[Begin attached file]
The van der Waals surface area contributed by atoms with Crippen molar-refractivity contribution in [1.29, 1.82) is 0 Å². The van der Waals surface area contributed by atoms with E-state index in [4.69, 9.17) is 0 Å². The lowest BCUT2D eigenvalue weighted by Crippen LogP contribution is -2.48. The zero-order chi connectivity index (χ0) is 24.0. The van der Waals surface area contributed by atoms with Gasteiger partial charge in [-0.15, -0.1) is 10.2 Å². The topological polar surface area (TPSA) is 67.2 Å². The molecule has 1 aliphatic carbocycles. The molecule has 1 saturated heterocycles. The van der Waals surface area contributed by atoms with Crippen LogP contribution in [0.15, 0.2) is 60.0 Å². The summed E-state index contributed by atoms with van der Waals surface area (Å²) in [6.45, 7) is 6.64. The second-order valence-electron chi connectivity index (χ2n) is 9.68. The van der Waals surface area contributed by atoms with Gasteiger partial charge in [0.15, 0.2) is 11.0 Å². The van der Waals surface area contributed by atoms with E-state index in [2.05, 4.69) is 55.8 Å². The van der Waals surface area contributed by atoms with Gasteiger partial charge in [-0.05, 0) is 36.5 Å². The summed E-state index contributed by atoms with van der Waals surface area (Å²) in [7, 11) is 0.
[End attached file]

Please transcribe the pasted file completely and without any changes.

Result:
The van der Waals surface area contributed by atoms with Crippen molar-refractivity contribution in [1.29, 1.82) is 0 Å². The van der Waals surface area contributed by atoms with E-state index in [4.69, 9.17) is 0 Å². The lowest BCUT2D eigenvalue weighted by Crippen LogP contribution is -2.48. The zero-order chi connectivity index (χ0) is 24.0. The van der Waals surface area contributed by atoms with Gasteiger partial charge in [-0.15, -0.1) is 10.2 Å². The topological polar surface area (TPSA) is 67.2 Å². The molecule has 1 aliphatic carbocycles. The molecule has 1 saturated heterocycles. The van der Waals surface area contributed by atoms with Crippen LogP contribution in [0.15, 0.2) is 60.0 Å². The summed E-state index contributed by atoms with van der Waals surface area (Å²) in [6.45, 7) is 6.64. The second-order valence-electron chi connectivity index (χ2n) is 9.68. The van der Waals surface area contributed by atoms with Gasteiger partial charge in [0.15, 0.2) is 11.0 Å². The van der Waals surface area contributed by atoms with E-state index in [2.05, 4.69) is 55.8 Å². The van der Waals surface area contributed by atoms with Gasteiger partial charge in [-0.05, 0) is 36.5 Å². The summed E-state index contributed by atoms with van der Waals surface area (Å²) in [7, 11) is 0.